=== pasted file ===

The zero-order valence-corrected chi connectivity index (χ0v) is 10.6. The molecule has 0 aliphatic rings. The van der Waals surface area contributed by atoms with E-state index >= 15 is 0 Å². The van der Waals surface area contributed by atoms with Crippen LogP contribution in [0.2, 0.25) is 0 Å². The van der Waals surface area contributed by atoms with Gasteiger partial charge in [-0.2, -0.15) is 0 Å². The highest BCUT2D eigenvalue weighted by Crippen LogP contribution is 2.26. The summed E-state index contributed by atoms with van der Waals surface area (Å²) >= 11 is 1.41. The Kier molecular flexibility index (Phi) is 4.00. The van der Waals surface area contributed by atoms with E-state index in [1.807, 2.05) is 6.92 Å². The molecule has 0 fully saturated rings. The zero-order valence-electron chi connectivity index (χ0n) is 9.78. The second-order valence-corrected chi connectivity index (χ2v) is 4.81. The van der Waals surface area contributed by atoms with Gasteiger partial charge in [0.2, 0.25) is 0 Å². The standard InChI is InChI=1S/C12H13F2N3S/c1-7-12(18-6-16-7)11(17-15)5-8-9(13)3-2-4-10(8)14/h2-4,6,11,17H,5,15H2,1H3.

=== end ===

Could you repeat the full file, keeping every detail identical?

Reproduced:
The zero-order valence-corrected chi connectivity index (χ0v) is 10.6. The molecule has 0 aliphatic rings. The van der Waals surface area contributed by atoms with E-state index >= 15 is 0 Å². The van der Waals surface area contributed by atoms with Crippen LogP contribution in [0.2, 0.25) is 0 Å². The van der Waals surface area contributed by atoms with Gasteiger partial charge in [-0.2, -0.15) is 0 Å². The highest BCUT2D eigenvalue weighted by Crippen LogP contribution is 2.26. The summed E-state index contributed by atoms with van der Waals surface area (Å²) >= 11 is 1.41. The Kier molecular flexibility index (Phi) is 4.00. The van der Waals surface area contributed by atoms with E-state index in [1.807, 2.05) is 6.92 Å². The molecule has 0 fully saturated rings. The zero-order valence-electron chi connectivity index (χ0n) is 9.78. The second-order valence-corrected chi connectivity index (χ2v) is 4.81. The van der Waals surface area contributed by atoms with Gasteiger partial charge in [0.2, 0.25) is 0 Å². The standard InChI is InChI=1S/C12H13F2N3S/c1-7-12(18-6-16-7)11(17-15)5-8-9(13)3-2-4-10(8)14/h2-4,6,11,17H,5,15H2,1H3.